Han Cong and Sui Wenjing on Saturday captured the fifth pair skating title at the ISU Four Continents Championships in Anaheim, California. The 2018 PyeongChang silver medalists, who ranked second after the short program, gave an impressive performance in the free skate to prevail by just 0.06 points.
Sui and Han are the penultimate couples to perform. Skating to "Rain, In Your Black Eyes" by Ezio Bosso, the pair opened with an impeccable triple twist and a triple toe-double toe loop combination. But Sui, previously suffering from multiple injuries, fell on an under-rotated triple Salchow. She later recovered and landed a triple flip.
The pair finished with a score of 136.92 points in the free skate and with a total of 211.11 points, Han and Sui beat Canadian pair Kirsten Moore-Towers and Michael Marinaro to win for the fifth time. Compatriots Peng Cheng and Jin Yang finished with the bronze medal. "This is a very hard year for us, getting back to the rink. Everything is a challenge for us.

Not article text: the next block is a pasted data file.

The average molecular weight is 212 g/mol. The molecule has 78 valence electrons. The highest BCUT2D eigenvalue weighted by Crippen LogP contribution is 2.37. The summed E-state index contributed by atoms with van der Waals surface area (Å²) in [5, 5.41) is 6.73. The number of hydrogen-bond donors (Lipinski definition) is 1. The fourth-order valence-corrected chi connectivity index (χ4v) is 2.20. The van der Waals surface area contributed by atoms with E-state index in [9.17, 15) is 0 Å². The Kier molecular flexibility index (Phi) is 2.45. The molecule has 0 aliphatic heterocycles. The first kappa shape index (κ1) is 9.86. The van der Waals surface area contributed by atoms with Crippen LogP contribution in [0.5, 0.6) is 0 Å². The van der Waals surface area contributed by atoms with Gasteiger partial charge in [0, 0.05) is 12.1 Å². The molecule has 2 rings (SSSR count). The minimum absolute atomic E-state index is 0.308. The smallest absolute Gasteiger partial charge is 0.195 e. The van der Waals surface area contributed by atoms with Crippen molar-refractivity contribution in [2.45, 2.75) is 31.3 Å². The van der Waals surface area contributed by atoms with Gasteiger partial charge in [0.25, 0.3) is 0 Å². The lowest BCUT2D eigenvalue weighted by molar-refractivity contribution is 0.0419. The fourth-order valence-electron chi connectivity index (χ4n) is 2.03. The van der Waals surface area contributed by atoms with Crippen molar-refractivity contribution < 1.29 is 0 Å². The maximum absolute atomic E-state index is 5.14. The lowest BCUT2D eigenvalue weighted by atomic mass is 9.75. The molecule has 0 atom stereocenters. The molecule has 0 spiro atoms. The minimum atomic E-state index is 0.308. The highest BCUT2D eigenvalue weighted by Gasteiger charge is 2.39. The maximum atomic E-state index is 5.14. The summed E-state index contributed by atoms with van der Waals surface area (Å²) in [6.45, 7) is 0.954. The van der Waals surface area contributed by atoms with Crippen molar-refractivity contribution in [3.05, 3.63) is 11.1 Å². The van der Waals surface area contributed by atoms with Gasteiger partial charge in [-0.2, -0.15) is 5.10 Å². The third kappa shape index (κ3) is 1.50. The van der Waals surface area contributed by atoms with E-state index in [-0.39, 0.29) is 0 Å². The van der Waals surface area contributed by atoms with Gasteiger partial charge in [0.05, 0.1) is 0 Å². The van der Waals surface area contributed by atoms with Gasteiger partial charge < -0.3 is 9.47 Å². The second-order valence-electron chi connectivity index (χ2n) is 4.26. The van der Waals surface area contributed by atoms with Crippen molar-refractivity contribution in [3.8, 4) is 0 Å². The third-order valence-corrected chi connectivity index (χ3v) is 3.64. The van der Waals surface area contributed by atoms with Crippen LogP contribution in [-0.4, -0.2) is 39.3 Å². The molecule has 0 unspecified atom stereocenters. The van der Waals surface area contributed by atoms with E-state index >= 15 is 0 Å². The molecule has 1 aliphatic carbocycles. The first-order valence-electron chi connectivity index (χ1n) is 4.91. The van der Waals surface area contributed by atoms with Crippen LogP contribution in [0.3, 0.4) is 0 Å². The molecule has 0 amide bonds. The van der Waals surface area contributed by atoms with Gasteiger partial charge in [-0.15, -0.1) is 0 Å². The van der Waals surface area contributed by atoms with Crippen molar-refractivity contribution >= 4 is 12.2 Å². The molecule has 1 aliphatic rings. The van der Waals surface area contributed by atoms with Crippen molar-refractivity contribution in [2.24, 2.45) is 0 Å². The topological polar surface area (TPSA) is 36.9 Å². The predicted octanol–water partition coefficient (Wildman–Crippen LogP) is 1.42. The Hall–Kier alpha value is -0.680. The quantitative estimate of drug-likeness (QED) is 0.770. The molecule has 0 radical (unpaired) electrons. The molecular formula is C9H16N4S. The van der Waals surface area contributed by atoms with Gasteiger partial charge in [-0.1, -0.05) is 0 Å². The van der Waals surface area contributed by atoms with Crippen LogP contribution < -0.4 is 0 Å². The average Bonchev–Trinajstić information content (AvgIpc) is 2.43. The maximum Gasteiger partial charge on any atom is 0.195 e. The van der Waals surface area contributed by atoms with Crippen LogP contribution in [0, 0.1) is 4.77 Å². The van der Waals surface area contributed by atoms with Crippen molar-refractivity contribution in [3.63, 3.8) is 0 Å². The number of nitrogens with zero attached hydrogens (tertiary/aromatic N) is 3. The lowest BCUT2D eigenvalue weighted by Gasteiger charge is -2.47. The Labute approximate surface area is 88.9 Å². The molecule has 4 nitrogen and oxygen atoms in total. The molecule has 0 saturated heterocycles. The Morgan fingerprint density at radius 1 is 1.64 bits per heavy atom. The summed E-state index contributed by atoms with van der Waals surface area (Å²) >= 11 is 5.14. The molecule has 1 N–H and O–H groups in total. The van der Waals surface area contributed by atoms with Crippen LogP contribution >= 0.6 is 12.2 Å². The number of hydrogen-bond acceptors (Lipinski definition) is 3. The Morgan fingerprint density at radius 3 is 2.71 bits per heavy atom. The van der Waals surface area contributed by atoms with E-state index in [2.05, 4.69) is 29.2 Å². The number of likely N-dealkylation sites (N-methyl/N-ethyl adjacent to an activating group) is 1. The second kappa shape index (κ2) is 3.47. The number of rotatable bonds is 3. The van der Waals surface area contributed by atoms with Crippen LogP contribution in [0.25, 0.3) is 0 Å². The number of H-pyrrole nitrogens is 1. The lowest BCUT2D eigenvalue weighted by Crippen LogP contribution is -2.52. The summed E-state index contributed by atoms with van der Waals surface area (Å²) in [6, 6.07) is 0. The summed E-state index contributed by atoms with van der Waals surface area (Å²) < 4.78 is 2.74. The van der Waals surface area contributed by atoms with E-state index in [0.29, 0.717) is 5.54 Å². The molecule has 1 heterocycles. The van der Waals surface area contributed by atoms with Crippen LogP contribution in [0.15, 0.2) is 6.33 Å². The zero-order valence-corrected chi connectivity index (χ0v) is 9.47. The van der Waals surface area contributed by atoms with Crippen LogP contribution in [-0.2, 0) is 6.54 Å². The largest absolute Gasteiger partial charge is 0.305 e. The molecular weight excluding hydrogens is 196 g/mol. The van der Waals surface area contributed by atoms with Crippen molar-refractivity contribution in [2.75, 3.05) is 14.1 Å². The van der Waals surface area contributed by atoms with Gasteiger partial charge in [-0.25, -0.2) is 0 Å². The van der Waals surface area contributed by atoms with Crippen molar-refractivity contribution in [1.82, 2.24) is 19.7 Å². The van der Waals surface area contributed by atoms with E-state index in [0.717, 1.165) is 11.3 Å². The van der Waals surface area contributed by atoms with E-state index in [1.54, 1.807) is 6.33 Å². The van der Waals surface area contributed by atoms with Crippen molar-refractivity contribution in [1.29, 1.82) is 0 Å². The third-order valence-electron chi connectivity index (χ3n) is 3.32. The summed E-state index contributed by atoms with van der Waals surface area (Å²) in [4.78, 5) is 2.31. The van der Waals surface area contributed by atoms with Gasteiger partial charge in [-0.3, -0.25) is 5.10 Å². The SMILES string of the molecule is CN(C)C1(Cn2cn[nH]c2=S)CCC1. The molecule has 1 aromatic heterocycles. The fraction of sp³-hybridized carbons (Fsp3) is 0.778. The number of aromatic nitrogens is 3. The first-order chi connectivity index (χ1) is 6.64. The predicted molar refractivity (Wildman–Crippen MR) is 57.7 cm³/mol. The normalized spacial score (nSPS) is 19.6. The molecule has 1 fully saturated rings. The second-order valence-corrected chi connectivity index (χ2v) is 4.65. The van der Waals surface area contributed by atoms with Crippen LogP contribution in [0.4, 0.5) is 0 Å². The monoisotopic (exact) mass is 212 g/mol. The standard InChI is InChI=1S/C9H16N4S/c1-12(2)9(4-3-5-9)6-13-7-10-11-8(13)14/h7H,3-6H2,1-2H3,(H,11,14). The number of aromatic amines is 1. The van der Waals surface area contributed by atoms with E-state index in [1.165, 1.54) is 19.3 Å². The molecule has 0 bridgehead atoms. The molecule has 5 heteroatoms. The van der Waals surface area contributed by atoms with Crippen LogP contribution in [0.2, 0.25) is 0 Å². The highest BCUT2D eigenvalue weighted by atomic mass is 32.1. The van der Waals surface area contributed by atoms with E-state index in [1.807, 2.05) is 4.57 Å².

At first, when we went back to the competition, we actually felt that we were not ready. So today I think it's a lucky day because it's during Chinese New Year. So we want to thank all of the audience for supporting us.'' Han said after receiving the gold medal.
"This is our fifth time to win the title. But also, it's our third time coming back to the ice rink. Coming back is very hard for us, and I want to say thank you to everyone who supported us." Sui said emotionally after the awarding ceremony.
In the women's singles, China's 16-year-old Chen Hongyi finished in 14th place. The youngster was the last to perform in the free skate in Group B. Chen started well, but later made mistakes in her jumping. Chen received 96.06 points from the judges and finished with a combined score of 150.50 points.
Previously injured Japanese Rika Kihira made mistakes in her short program routine and entered fifth, but the teenager, who is also 16 years old, delivered a perfect performance in the free skate and received 153.14 to top the standings with 221.99 in total.
Kazakhstan's Elizabet Tursynbaeva took silver, and Japan's Mai Mihara won bronze.